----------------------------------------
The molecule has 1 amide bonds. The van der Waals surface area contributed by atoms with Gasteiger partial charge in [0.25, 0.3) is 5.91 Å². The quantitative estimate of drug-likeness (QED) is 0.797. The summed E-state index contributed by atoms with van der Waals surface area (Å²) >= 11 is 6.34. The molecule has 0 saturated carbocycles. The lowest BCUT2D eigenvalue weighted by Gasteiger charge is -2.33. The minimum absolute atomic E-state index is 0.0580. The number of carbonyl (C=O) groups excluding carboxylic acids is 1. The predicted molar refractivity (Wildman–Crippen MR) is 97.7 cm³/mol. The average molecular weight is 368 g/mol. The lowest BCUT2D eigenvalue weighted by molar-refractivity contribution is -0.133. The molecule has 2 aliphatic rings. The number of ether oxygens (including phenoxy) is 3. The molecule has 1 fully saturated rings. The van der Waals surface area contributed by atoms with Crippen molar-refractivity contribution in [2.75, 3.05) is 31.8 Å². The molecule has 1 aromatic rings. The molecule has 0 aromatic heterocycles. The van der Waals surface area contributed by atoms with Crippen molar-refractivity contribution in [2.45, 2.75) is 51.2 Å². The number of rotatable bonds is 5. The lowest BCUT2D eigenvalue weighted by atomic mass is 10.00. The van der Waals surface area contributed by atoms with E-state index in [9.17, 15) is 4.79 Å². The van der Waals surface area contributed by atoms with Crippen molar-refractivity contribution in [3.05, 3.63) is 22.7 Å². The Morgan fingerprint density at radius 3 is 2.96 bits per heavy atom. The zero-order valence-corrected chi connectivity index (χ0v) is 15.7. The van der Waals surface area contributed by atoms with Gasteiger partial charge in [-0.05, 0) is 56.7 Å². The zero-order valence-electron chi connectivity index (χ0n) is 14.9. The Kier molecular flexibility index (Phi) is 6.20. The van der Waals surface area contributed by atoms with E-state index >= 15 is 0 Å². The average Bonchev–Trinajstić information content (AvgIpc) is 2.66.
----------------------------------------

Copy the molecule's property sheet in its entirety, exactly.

The molecule has 1 amide bonds. The van der Waals surface area contributed by atoms with Gasteiger partial charge in [0.25, 0.3) is 5.91 Å². The quantitative estimate of drug-likeness (QED) is 0.797. The summed E-state index contributed by atoms with van der Waals surface area (Å²) >= 11 is 6.34. The molecule has 0 saturated carbocycles. The lowest BCUT2D eigenvalue weighted by Gasteiger charge is -2.33. The minimum absolute atomic E-state index is 0.0580. The number of carbonyl (C=O) groups excluding carboxylic acids is 1. The predicted molar refractivity (Wildman–Crippen MR) is 97.7 cm³/mol. The average molecular weight is 368 g/mol. The lowest BCUT2D eigenvalue weighted by molar-refractivity contribution is -0.133. The molecule has 2 aliphatic rings. The number of ether oxygens (including phenoxy) is 3. The molecule has 1 fully saturated rings. The van der Waals surface area contributed by atoms with Crippen molar-refractivity contribution in [2.75, 3.05) is 31.8 Å². The molecule has 1 aromatic rings. The molecule has 0 aromatic heterocycles. The van der Waals surface area contributed by atoms with Crippen molar-refractivity contribution in [2.45, 2.75) is 51.2 Å². The number of rotatable bonds is 5. The lowest BCUT2D eigenvalue weighted by atomic mass is 10.00. The van der Waals surface area contributed by atoms with E-state index in [9.17, 15) is 4.79 Å². The van der Waals surface area contributed by atoms with Crippen molar-refractivity contribution in [3.05, 3.63) is 22.7 Å². The Morgan fingerprint density at radius 3 is 2.96 bits per heavy atom. The zero-order valence-corrected chi connectivity index (χ0v) is 15.7. The van der Waals surface area contributed by atoms with Gasteiger partial charge in [-0.05, 0) is 56.7 Å². The zero-order valence-electron chi connectivity index (χ0n) is 14.9. The Kier molecular flexibility index (Phi) is 6.20. The van der Waals surface area contributed by atoms with E-state index >= 15 is 0 Å². The average Bonchev–Trinajstić information content (AvgIpc) is 2.66.